How-to: Navigating on a Bareboat Charter

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So you graduated from navigation class where you practiced dead reckoning, doubling the angle on the bow and maybe even celestial nav, and you now feel well prepared for your first charter trip. Well, you won’t be doing any of that on vacation—not past the first day, anyway.

Most charter boats today have chartplotters near the helm, and there’s a briefing before you cast off, so chartering isn’t as salty as it used to be. I’m not saying that navigating while on vacation should ever be haphazard, but there are some shortcuts that will get you through the vast majority of charter cruising grounds without calculators, calipers or even a roller plotter.

1. The Must-Dos: There are a few must-dos even on vacation. Do review the charts of the whole area and also the details of any anchorage you’ll be using during the week. Do attend the chart briefing even if you’ve sailed in the area before. Storms take out markers and create shoals, new rules may be in place, and periodically, a new hazard like a wreck will make an anchorage off limits. All these should be highlighted in your briefing. Do learn the nav rules of the region (not all are Red Right Returning) and learn the marker system (cardinal marks, etc.). Do read the cruising guide, not only for shoreside entertainment options, but also for any hazards to navigation when entering a pass or anchorage. Do check that your plotter is set to English and to feet before you leave the base. Do get a weather forecast and know how to get updates. Do use both the plotter and paper charts—they don’t always agree. Finally, do put a pair of binoculars near the helm. I once watched a gal go full speed ahead out of a marina in Tahiti, never having looked at the charts or turned on the plotter, and with no binoculars to see the numerous markers that warned of shoals in all directions. She got lucky.

2. Caliper Fingers & Bar Karate: Some folks arrive at their charter base with a full complement of nav tools, and that’s great for practice. However, unless I’m doing long passages or working with tricky entrances, I usually resort to caliper fingers. That’s when you measure the distance to your next anchorage with your thumb and index finger, and then transfer said estimate to the side of the chart to read the distance on the longitude scale. The same applies to a rough course estimate. I put the side of my palm on the direction to go, put it on the compass rose and get an idea of which way to head initially, then I dial in the course more precisely as I approach. Palms on the charts are sort of like bar karate when racers dissect all their moves versus the competition at the bar after the race.

3. Estimating Time/Speed/Distance & Sundown: Time x Speed = Distance. Simple enough. You don’t need serious algebra or a calculator when planning the arrival at your destination. A rounding calculation in your head should do. If you sail at 6 knots and your anchorage is 8 miles away, plan on 90-100 minutes before you have the hook down. (You’ll cover six miles in 60 minutes and another two miles in 20 minutes for a total of 80 minutes. After that you’ll need a few minutes to get the sails down and secured before motoring to the anchorage, finding a spot and dropping the hook. In this scenario, you’ll have 10-20 minutes to get that done.) A miscalculation could have you navigating a tricky entrance at sundown or later.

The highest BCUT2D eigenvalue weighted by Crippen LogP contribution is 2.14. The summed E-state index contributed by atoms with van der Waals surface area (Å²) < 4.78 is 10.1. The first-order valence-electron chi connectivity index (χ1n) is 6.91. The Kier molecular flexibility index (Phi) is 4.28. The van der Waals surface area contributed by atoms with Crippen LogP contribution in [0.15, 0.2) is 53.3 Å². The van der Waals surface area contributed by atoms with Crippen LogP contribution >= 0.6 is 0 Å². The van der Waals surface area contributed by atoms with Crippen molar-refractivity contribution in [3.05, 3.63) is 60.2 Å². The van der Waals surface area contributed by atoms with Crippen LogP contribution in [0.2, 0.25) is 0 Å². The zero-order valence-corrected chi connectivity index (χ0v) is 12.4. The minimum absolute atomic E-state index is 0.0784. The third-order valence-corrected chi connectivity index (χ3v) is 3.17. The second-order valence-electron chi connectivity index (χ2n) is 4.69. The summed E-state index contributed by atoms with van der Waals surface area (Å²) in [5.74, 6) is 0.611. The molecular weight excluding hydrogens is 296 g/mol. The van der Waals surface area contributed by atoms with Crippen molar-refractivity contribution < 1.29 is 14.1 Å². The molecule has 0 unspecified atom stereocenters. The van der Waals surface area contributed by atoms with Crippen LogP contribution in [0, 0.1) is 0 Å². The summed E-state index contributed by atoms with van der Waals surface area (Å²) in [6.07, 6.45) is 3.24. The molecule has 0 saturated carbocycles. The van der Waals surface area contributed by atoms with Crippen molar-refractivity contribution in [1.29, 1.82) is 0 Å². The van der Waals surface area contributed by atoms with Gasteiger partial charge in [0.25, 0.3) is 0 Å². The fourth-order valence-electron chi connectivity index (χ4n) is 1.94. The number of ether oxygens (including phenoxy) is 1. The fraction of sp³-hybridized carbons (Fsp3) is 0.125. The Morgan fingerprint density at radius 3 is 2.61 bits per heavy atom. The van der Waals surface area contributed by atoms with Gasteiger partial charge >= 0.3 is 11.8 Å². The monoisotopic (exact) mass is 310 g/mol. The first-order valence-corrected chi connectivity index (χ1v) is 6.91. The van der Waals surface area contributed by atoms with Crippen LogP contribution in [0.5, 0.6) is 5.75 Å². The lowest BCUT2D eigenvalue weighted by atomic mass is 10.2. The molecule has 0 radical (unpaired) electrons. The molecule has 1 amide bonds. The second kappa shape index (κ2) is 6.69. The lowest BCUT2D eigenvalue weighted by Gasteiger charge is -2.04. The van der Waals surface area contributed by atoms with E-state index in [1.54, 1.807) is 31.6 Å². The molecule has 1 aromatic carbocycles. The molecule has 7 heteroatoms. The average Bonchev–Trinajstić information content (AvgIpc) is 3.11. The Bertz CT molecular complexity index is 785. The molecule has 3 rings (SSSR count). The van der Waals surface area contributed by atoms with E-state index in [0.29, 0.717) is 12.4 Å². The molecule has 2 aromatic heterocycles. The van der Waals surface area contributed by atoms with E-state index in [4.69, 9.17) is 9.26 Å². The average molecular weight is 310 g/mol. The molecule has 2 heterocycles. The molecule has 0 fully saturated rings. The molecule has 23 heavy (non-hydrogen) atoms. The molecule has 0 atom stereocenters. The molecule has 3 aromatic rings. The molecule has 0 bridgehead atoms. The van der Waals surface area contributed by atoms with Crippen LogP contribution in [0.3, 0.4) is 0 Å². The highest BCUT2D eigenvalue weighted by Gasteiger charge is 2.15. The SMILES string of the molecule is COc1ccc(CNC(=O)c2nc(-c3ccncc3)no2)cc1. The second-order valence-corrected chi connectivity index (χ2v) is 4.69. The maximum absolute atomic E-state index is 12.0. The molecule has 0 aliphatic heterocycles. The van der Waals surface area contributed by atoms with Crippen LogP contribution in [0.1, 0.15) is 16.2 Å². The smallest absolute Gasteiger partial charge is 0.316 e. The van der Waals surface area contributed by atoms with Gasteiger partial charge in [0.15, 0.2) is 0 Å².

Speaking of the sun—a very basic rule for sunset time is to hold your arm out straight and tilt your finger so it’s parallel with the horizon. Measure how many finger widths it is from the sun to the horizon. One finger is about 15 minutes. A fist is about an hour. Yes, people have different sized fingers, but they also have different length arms, so the system works. Being able to estimate the time until sunset should warn you to get somewhere safe quickly as the day gets long. Do pay attention to sunrise and sunset times, and do get official stats during a weather forecast.

4. Keeping a Log: Keeping a log is optional, but a good idea. On charter, it provides a record of places visited, which is especially helpful when there are multiple anchorages in a day. On my own boat, I keep an hourly log when underway. At the top of the hour I mark down lat/lon, wind speed and direction, whether motoring or sailing, barometric pressure and sea state. I also do a quick visual of the engine room, bilge pump counter and battery charge. This way nothing sneaks up. I’m not that strict on charter, but it’s a handy teaching tool when people are taking turns at the helm. The log is completed on the hour or at watch change.

5. Chartplotter Basics: A chartplotter at the helm is almost a given on charter boats today. Get to know the basics like the magic button that brings your cursor back to the boat instantly so you don’t need to hunt around to find the ship. Use it to get quick distance and course information. Note the course needed when doing an entry and use the reciprocal to get back out. When entering an unmarked channel, use it as your second set of eyes, but also remember that the charts may not have been updated or the instrument may be un-calibrated. So get your eyes out of the boat and don’t rely solely on the electronics, because what you see is usually what you get.

Navigation shouldn’t be too tricky on charter. Relax, employ the basics, and you should be fine. In the words of the immortal Captain Ron, “I don’t navigate boss, I just steer.” 

September 2018

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